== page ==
Volume 15, Issue 1
  • ISSN 1384-6647
  • E-ISSN: 1569-982X
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A controlled experiment measured native Hong Kong Cantonese speakers’ perceptions of the quality of three different simultaneous interpretations (SIs) into Cantonese. The SIs differed only in the interpreters’ accents, native in one case and non-native in the other two. Participants were randomly assigned to one of three groups, listening to the following versions of the SI: (1) native-accented Cantonese (control group); (2) Mandarin-accented Cantonese; (3) English-accented Cantonese. To motivate participants to listen attentively, they were told beforehand that they would take a comprehension test before assessing the quality of the SI delivery. Ten questionnaire items measuring SI quality perception were analyzed quantitatively, while any additional comments were examined qualitatively. Overall, respondents in the two groups who listened to SI delivered with a non-native accent assigned lower quality ratings on all survey items than did respondents listening to native-accented Cantonese SI. Qualitative data suggest three possible explanations for the low ratings of the two SIs with a non-native accent: (1) extra listening effort was required to understand these SIs; (2) negative stereotypes were triggered by the interpreters’ non-native accents; (3) feelings of insecurity or threat were prompted by the non-native interpreters’ ability to perform SI into Cantonese.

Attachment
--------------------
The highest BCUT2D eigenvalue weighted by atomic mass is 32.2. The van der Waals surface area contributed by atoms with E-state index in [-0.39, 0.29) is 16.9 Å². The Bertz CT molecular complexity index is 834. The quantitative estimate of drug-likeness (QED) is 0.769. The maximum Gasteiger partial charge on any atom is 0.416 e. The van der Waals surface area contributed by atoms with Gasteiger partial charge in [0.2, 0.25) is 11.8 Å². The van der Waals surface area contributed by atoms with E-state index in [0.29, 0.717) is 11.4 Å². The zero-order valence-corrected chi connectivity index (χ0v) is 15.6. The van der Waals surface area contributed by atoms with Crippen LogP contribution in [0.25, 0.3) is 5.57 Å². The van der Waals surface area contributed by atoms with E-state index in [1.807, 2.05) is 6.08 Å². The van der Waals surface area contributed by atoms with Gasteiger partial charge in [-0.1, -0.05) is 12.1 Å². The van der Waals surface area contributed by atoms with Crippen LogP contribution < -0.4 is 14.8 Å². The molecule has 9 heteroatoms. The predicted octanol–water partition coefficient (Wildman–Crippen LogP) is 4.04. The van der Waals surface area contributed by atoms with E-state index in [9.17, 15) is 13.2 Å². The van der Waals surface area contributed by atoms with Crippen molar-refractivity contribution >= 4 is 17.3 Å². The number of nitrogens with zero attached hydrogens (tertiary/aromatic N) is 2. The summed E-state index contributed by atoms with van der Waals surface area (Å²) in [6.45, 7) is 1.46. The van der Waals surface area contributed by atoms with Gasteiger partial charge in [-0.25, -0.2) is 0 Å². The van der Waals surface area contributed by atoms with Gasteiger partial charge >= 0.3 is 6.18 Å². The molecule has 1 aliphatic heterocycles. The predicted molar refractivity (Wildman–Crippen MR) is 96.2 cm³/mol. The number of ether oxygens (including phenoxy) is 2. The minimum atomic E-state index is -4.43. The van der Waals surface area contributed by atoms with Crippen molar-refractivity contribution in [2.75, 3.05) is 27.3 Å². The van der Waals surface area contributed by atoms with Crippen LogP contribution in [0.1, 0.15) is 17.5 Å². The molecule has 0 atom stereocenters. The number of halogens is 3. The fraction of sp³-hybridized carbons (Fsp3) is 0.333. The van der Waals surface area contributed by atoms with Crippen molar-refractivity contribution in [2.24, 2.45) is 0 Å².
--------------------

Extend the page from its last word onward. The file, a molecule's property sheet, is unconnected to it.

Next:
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  • Article Type: Research Article
Keyword(s): Cantonese; non-native accent; quality perception; simultaneous interpreting
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